Every time we sin, we hurt ourselves, other people and God. In Reconciliation, we acknowledge our sins before God and His Church (confession). We express our sorrow in a meaningful way (contrition), receive the forgiveness of Christ and His Church (absolution), make reparation for what we have done and resolve to do better in the future (penance).
The forgiveness of sins involves four parts:
The Sacrament of Reconciliation does require preparation.
We should begin with prayer, placing ourselves in the presence of God who is loving and merciful; reflecting on Jesus who is the healer who reaches out in love; and seek the help of the Holy Spirit in examining our lives.
We review our lives since the last time we received the sacrament, searching our thoughts, words and actions for that which did not conform to God's command to love Him and one another through His laws and the laws of His Church.
This is called an examination of conscience.
Reconciliation may be face-to-face or anonymous, with a screen between you and the priest. Choose the option that is the most comfortable for you.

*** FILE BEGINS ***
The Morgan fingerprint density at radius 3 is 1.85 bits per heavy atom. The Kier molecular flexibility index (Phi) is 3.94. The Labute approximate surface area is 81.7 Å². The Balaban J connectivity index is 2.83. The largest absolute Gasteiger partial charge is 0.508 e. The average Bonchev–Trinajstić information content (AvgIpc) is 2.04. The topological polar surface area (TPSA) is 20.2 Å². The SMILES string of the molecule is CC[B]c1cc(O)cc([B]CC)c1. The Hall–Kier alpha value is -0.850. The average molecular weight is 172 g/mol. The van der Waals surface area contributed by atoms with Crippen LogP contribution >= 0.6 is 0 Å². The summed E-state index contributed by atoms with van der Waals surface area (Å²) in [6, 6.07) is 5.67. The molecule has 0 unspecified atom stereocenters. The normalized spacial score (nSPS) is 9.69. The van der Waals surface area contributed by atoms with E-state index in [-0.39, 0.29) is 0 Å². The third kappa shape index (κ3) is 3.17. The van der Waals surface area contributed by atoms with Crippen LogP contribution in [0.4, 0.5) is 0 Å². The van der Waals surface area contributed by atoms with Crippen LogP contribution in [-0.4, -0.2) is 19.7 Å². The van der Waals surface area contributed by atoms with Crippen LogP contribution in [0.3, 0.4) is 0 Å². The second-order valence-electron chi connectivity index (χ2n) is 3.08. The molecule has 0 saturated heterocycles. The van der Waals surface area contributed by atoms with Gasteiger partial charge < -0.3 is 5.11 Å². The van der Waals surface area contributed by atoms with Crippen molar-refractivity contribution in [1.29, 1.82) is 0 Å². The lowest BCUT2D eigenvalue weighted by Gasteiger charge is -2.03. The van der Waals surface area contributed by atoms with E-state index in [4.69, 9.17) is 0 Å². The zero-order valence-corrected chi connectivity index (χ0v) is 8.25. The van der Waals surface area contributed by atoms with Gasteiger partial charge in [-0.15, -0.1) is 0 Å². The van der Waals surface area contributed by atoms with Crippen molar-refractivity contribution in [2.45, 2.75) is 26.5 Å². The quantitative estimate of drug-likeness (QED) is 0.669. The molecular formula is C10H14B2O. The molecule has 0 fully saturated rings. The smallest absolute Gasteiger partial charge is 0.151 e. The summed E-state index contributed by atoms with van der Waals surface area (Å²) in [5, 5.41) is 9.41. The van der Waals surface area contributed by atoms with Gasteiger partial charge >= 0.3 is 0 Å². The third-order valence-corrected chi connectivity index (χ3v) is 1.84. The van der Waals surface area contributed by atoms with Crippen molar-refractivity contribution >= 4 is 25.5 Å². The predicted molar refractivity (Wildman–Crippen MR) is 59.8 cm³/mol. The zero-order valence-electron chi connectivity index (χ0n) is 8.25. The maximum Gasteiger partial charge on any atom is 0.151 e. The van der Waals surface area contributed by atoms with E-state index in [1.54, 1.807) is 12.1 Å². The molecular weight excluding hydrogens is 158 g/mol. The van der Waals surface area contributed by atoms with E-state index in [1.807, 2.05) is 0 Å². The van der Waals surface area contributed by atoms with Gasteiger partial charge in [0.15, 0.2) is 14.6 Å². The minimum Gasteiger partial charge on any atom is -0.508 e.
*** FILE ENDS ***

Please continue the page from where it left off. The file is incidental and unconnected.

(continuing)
Rejoice! You have received the forgiveness of Christ! What should you do when you leave? Remember the words you recited in the Act of Contrition: “I firmly intend, with your help, to do penance, to sin no more, and to avoid whatever leads me to sin.”
Before you leave the confessional, the priest will give you your penance, which may consist of prayer, an offering, works of mercy or sacrifices. These works help to join us with Christ, who alone died for us. The goal of our life’s journey is to grow closer to God. We can do this through prayer, spiritual reading, fasting and the reception of the Sacraments.
Prayerfully ask yourself what you have done with full knowledge and full consent against the commandments of God and His Church.
Do I pray to God every day? Have I thanked God for His gifts to me?
Did I put my faith in danger through readings contrary to Catholic teachings or involvement in non-Catholic sects? Did I engage in superstitious practices: palm-reading or fortune-telling?